Author: Alan Toner / Source: Electronic Frontier Foundation
Recently Google and Apple announced plans to respond to complaints about online advertising. Both companies will implement changes to their browsers to neutralize some of the most annoying ad formats, but only Apple has chosen to address concerns around user privacy.
Starting sometime in 2018, Google’s Chrome browser will begin blocking all ads on websites that do not follow new recommendations laid down by the industry group the Coalition for Better Ads (CBA). Chrome will implement this standard, known as the Better Ads Standard, and ban formats widely regarded as obnoxious such as pop-ups, autoplay videos with audio, and interstitial ads that obscure the whole page. Google and its partners worry that these formats are alienating users and driving the adoption of ad blockers. While we welcome the willingness to tackle annoying ads, the CBA’s criteria do not address a key reason many of us install ad blockers: to protect ourselves against the non-consensual tracking and surveillance that permeates the advertising ecosystem operated by the members of the CBA.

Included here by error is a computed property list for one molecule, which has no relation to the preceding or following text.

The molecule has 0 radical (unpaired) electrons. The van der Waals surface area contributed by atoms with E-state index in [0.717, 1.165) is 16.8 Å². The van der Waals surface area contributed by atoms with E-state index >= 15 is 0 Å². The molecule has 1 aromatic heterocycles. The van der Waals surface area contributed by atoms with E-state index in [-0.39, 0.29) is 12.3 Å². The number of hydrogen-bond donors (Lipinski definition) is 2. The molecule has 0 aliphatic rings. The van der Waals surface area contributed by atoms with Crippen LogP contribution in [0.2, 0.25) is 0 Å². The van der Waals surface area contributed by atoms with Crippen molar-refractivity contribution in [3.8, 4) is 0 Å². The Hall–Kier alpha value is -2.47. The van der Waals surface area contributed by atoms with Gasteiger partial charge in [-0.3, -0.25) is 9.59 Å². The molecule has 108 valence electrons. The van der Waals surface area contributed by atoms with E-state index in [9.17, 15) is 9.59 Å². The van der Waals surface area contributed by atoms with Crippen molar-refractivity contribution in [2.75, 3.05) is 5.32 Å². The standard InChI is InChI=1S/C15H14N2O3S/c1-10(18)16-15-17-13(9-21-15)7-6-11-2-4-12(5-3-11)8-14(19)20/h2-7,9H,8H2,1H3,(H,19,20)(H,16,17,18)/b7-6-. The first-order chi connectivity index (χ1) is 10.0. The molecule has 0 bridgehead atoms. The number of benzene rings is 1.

Users Can Opt In to Publisher Payments—But Not Out of Tracking
In tandem with their Better Ads enforcement, Google will also launch a companion program, Funding Choices, that will enable CBA-compliant sites to ask Chrome users with content blockers to whitelist their site and unblock their ads. Should the user refuse, they can either pay for an “ad-free experience” or be locked out by a publisher’s adblock wall. Payment is to be made using a Google product called Contributor, first…
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